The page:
Naples: Life, Death & Miracles  © 2002-2017       contact:     Jeff Matthews  
home & index 1     -->  2
 welcome 
 sitemap
portals
map
other
eyes of
venues
photos/
audio

history
ErN
museums
sardinia
link to a Google search page HERE

main index                      © Jeff Matthews                     entry Oct 2004                              


A
chille Lauro (1887-1982)


Foreigners familiar with the name "Achille Lauro" generally know it as the name of an ill-fated ship. The keel was laid in 1939 in the Netherlands, but the ship was not launched until 1947. The original name was the Willem Ruys; she was sold to the Lauro line in 1964, and the name was changed to the Achille Lauro.Then came the notorious hijacking by the Palestinian Liberation Organization in October of 1985. Subsequently, the passenger liner continued in service until 1994 when she caught fire off the coast of Somalia, was abandoned, and sank.
 

Neapolitans, however, remember the eponym, himself: Achille Lauro, the shipping magnate—the "Neapolitan Onassis," the "King of Naples," the Commandante, they called him—the wheeler-dealer millionaire and popular mayor of Naples in the boom 1950s, owner of the Naples football team, builder of beautiful fountains all over town and, alas, overbuilder of row upon row of new, anonymous flats. (One Lauro defender, Achille della Ragione, author of a recent book entitled Achille Lauro, Superstar, reminds critics, however, that Lauro was not responsible for one particularly egregious people warren on the Vomero height overlooking via Aniello Falcone, an enormous block of flats so ungainly that to this day locals call it "The Great Wall of China.")


Lauro was born in 1887 in the town of Piano di Sorrento. He attended a civilian maritime school and inherited a first small coasting vessel in 1912. By the outbreak of the Great War he had a small merchant fleet, the ships of which were requisitioned by the state for the war effort. He started anew and by 1933 had a fleet of 21 ships. He joined the Fascist party in 1933. At the beginning of WW II he put his considerable merchant fleet of 57 ships at the disposal of the Italian war effort. During the war he acquired 50% share in a number of Neapolitan daily newspapers. He was arrested by the Allies in 1943 and spent 22 months in jail. By the end of the war his fleet had been reduced to five ships. He was not found guilty of criminal activity and was released from prison. In 1949 he went into the true passenger business with the acquisition of a liner from the American Grace Lines, renaming the ship Surriento, the dialect spelling of "Sorrento." During the 1950s he rebuilt his fleet to 50 ships.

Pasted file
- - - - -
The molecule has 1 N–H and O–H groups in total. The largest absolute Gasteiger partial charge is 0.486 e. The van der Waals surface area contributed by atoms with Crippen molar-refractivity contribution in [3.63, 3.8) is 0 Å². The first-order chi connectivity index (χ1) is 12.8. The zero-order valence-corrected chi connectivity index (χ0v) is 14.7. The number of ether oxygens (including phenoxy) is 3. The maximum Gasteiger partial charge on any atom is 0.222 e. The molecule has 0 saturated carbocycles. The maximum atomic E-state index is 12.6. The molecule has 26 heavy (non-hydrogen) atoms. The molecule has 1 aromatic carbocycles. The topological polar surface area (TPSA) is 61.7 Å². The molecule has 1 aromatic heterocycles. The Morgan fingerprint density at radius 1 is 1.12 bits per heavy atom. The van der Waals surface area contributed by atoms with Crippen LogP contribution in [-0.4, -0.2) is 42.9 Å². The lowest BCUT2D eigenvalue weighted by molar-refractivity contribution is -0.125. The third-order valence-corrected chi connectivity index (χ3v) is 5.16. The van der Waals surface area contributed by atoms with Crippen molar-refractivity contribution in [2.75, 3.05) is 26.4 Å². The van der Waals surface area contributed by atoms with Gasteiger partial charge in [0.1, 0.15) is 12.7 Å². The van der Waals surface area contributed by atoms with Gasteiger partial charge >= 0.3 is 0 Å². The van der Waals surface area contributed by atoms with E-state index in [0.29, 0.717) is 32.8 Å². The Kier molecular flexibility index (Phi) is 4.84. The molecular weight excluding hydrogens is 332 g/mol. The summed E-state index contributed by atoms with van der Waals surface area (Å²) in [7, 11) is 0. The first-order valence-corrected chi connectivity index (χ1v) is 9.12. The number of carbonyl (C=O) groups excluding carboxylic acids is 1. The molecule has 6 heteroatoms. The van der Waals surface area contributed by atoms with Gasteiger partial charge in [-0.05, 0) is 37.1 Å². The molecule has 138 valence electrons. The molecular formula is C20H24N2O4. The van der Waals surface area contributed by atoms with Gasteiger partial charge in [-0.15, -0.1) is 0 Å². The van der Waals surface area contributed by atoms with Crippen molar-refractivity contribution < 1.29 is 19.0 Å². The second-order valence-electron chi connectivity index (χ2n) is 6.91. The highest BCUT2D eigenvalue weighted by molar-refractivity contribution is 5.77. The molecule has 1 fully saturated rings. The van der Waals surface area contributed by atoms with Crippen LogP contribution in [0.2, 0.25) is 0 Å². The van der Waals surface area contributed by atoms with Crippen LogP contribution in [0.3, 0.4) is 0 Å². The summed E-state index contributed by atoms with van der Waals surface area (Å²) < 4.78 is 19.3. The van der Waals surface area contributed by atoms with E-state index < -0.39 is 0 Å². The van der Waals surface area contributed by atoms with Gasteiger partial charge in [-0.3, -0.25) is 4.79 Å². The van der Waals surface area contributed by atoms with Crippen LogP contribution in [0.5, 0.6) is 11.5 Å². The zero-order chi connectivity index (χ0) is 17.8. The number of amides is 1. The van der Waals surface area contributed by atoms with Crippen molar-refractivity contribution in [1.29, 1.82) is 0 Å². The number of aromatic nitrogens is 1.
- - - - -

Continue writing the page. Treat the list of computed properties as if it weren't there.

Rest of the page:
He became the mayor of Naples in 1952, winning re-election in 1956 and again in 1960. In 1972 he was elected to parliament as a member of the Monarchist party. (That may seem strange to those unfamiliar with post-war Italy; a contested referendum in 1946 narrowly chose to send the monarchy into exile and turn Italy into a presidential republic. In Naples, however, the monarchy carried the vote by a margin of 10 to 1.) 

In the building frenzy of the 1950s, Lauro was responsible for many of  the 80,000 new dwellings built in Naples, the construction of the San Paolo football stadium in Fuori Grotta and a new train station at Piazza Garibaldi.

In 1973 Lauro went into the oil tanker business with the purchase of two supertankers, the Coraggio and the Volere. In 1976, at the age of 89, he founded Canale 21 in Naples, the first private TV station in Europe. He lost his last electoral campaign in 1979. In 1981 financial troubles beset his empire. He died in 1982. After his death his fleet was broken up and sold.

It is hard to get a neutral opinion on Lauro. Like all self-made millionaires, he was ambitious and knew how to get things done. He was mayor at a time when the city was still recovering from the considerable urban devastation of WW2. The port and industrial plant of the city were ruined, and the population was over a million and climbing. His critics accused him of being a qualunquista—an Anythingarian—with a too pragmatic, "whatever-works" approach to urban problems, one that led to rampant overbuilding and corruption. His defenders claim that he did what he had to do to revive the city. Me? I just live here.



to main index         to portal for urban planning